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Higgs Boson Study: There May Not Be One but TWO

A forty eight year study into finding the Higgs Boson or "God particle" inches closer to startling conclusions: there may not be one Higgs Boson but TWO. Latest reports from ATLAS suggest that as scientists were tracing the roots the building blocks of the universe. Work at the CERN Large Hadron Collider in Switzerland has revealed that the Higgs apparently decays into two photons of different weights. Physicists initially believed that the weight discrepancies were because of problems with the calibration of machinery but even after the machine was calibrated, the weight discrepancies still occurred.

Until recent high powered colliders like the Large Hadron Collider were developed, detecting and calculating the mass of the Higgs boson had been impossible. The most recent discovery of the two Higgs boson particles - one with a mass of 123.5 gigaelectron volts and the other with a mass of 126.6 gigaelectron volts - advances the understanding of the Standard Model of our universe and this sub atomic particle (or particles.) Though physists are uncertain as Several theories exist as to why the weight discrepancies exist. Some physicists suggest it is because of the "bizarre" existence of two Higgs bosons similar in mass - an idea supported by some versions of the Standard Model. Others suggest that what physicists are observing is a statistical mirage - an idea which could be likely. Few have suggested there were errors in the analysis though after a month of double checking the work, yet scientists have found no mistakes.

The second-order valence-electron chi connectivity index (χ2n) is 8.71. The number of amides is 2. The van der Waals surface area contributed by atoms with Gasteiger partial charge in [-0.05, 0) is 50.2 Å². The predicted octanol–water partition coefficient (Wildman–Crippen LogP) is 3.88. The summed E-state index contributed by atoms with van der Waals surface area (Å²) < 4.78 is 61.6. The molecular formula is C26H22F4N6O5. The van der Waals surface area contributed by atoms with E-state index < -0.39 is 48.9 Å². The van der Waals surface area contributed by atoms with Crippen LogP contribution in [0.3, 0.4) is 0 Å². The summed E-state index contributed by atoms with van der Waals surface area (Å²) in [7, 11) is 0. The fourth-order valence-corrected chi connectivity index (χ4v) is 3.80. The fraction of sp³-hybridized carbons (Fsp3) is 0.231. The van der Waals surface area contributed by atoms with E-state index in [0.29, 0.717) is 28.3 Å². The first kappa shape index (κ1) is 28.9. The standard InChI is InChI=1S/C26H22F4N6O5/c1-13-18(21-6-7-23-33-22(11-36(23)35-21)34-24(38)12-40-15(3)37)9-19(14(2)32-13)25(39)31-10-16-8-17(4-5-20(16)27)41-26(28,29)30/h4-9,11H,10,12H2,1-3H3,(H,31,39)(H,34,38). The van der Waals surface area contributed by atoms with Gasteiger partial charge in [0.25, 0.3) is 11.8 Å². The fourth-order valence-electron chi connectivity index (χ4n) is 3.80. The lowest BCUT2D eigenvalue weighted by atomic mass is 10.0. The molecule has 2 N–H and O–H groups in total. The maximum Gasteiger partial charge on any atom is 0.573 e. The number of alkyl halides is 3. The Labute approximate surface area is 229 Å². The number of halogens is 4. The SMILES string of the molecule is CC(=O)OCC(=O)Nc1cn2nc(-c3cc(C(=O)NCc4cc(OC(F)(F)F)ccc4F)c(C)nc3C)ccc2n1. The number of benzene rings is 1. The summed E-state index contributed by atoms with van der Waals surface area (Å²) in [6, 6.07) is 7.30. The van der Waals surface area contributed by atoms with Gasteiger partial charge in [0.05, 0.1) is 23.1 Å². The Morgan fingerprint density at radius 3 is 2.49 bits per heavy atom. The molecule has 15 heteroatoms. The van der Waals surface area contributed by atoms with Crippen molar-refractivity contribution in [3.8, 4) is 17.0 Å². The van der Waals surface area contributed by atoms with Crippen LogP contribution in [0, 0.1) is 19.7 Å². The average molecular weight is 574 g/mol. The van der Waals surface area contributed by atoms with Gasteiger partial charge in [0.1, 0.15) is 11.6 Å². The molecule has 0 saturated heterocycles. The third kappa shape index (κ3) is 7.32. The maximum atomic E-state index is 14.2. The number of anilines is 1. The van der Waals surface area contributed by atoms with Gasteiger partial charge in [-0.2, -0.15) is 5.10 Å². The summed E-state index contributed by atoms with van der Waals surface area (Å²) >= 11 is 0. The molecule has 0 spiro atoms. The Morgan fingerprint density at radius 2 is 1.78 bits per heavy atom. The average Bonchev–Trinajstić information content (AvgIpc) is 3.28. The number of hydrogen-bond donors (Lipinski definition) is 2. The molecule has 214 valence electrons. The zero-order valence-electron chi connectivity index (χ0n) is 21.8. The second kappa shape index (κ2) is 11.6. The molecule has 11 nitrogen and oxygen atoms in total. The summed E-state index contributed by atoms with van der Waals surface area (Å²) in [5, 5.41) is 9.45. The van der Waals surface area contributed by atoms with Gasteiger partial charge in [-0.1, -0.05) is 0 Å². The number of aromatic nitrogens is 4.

Every advance at the CERN lab brings physicists even closer to realizing precisely how matter attains mass. Rolf-Dieter Heuer, Director General at CERN, offered a statement best explaining the possibilities once the Higgs boson is better understood with "The properties of this boson might open up a window into the DNA of the universe."

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